ASML reports €2.4 billion net sales at 45.1% gross margin in Q1 2020Strong order intake and currently no change in demandASML refrains from guidance due to increased uncertainty.
VELDHOVEN, the Netherlands, March 30, 2020 - today ASML Holding NV (ASML) provides an update on the expected Q1 results, primarily related to the impact of the coronavirus (COVID-19). This decision follows the pause in the execution of the program in the first quarter, after having already performed share buybacks under the new program for an amount of approximately €507 million.
ASML reports transactions under its current share buyback program VELDHOVEN, the Netherlands – ASML Holding N.V. (ASML) reports the following transactions, conducted under.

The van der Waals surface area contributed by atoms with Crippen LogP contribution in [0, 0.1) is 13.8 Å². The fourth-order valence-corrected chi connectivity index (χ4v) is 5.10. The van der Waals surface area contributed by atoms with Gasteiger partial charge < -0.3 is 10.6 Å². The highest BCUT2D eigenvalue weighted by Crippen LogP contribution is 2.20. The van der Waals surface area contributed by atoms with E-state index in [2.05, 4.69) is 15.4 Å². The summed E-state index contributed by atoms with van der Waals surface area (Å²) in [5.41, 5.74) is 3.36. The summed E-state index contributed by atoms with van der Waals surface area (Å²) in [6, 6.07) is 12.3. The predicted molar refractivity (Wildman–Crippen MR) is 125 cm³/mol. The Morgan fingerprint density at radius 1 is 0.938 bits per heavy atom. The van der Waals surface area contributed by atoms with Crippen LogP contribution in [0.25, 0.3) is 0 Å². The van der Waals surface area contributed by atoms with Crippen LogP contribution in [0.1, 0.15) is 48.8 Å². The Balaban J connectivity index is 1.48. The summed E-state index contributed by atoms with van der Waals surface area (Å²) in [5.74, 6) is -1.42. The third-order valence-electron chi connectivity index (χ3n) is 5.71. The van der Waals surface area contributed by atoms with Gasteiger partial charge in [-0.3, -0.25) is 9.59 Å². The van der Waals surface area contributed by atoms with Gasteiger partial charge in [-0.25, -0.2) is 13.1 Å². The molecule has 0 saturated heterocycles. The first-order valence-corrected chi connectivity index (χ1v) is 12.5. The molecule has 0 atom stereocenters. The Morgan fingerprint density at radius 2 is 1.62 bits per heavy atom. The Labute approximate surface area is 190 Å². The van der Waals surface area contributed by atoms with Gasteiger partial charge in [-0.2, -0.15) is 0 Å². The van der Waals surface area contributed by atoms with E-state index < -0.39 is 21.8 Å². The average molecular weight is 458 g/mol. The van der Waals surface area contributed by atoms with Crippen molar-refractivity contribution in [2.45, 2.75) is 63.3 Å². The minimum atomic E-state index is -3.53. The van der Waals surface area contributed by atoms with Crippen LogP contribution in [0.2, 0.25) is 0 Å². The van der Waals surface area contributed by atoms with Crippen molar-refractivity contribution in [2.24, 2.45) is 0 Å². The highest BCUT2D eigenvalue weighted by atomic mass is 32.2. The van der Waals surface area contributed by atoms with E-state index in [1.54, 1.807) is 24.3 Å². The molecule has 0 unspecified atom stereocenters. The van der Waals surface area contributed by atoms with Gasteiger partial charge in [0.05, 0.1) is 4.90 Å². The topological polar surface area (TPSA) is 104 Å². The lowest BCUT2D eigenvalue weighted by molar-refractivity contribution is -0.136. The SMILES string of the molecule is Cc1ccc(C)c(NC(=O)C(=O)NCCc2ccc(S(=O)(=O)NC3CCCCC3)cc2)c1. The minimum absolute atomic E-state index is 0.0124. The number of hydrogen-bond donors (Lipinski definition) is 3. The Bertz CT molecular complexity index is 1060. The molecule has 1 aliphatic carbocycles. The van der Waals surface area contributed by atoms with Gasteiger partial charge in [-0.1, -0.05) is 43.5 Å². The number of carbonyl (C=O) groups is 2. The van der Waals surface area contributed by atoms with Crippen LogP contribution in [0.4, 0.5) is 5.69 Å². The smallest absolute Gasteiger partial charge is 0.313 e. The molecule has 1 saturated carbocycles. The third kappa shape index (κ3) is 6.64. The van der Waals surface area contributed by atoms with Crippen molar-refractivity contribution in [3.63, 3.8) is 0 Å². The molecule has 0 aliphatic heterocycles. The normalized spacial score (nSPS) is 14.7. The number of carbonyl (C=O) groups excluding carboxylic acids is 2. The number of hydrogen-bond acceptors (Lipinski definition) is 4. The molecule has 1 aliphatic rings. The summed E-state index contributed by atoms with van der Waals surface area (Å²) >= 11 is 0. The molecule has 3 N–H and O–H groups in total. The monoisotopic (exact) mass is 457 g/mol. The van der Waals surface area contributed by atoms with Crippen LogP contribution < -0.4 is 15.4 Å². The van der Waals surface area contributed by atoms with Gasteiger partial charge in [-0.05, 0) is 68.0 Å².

(Bloomberg) -- A two-hour drive south of Amsterdam in Veldhoven, workers decked out head-to-toe in protective gear toil in vast assembly halls. Before entering the inner sanctuary of the facilities, they meticulously layer on masks, gloves and special socks. A single speck of dust or a hair can have devastating effects on production. The result of all this painstaking process is an environment that is 10,000 times more purified than outside.And as the coronavirus grips the world, it might just be the safest place to work right now.The teams belong to ASML Holding NV, which holds a de-facto monopoly on the industry of extreme ultraviolet lithography machines needed to make next-generation chips. Each cost about 150 million euros ($160 million) apiece and ship mainly to the U.S., Korea and Taiwan, where the likes of Intel Corp., Samsung Electronics Co. or Taiwan Semiconductor Manufacturing Co., known as TSMC, rely on them to make faster, cheaper and more energy efficient semiconductors.ASML manufacturing staff operate in an environment that is literally shielded from the coronavirus pandemic that has forced millions of workers around the world to isolate themselves from colleagues to slow the spread of the disease. As the rest of the Netherlands and much of the continent locks down, work in ASML’s Veldhoven clean-rooms has continued largely unhindered, potentially giving the company an edge for when corporate life returns to normal.“So far we have been able to keep our production going,” said Frits van Hout, ASML’s chief strategy officer, ASML. “The situation is of course dynamic. We encounter challenges as with every lockdown our suppliers will be affected, directly or indirectly.”Keeping DistanceLike other companies, ASML has also implemented a raft of contingency measures –from segmenting staff to drawing up plans if disaster strikes at a key supplier -- so it can keep manufacturing equipment for chip-makers around the world. Workers are split into two teams and are screened for virus symptoms via infrared thermal cameras at the entrance of the clean room in Veldhoven.Social distancing protocols are in effect, and the company has spaced out the morning and night shift to ensure the groups don’t meet, ASML said.Clean rooms are highly specialized infrastructure that’s costly to set up and maintain, making that kind of environment difficult to replicate in other industries. The biggest risk for the company lies not so much in its own operations seizing up but in a potential breakdown of its 5,000 suppliers, 790 of which provide materials and equipment that are used directly to produce the ASML systems.Besides its ultra-sanitized work environment, ASML has the benefit of making machines that are considered almost recession-proof, given its commanding lead in an industry on the cusp of another technological leap: high-speed 5G networks.On Track“Most customers want EUV and if ASML cannot deliver due to such a factor, then they know they have to wait until the next quarter because you cannot get it anywhere else,” said Marcel Achterberg, executive director of equity research at KBC Bank.The prized EUV machines are the size of a bus. Customers can order older equipment, but EUV delivers better resolution, smaller components and improved performance in the chips it produces.They’re a crucial source of revenue for ASML’s customers, too. By the end of next year, as much as half of TSMC’s revenue will depend at least partly on some EUV processes, according to Bloomberg Intelligence analyst Masahiro Wakasugi.Volume production of TSMC’s most cutting-edge 5-nanometer chips, which use EUV, is still “on track” for the first half of 2020 as previously stated by management, TSMC spokeswoman Nina Kao saidFor more articles like this, please visit us at bloomberg.comSubscribe now to stay ahead with the most trusted business news source.©2020 Bloomberg L.P.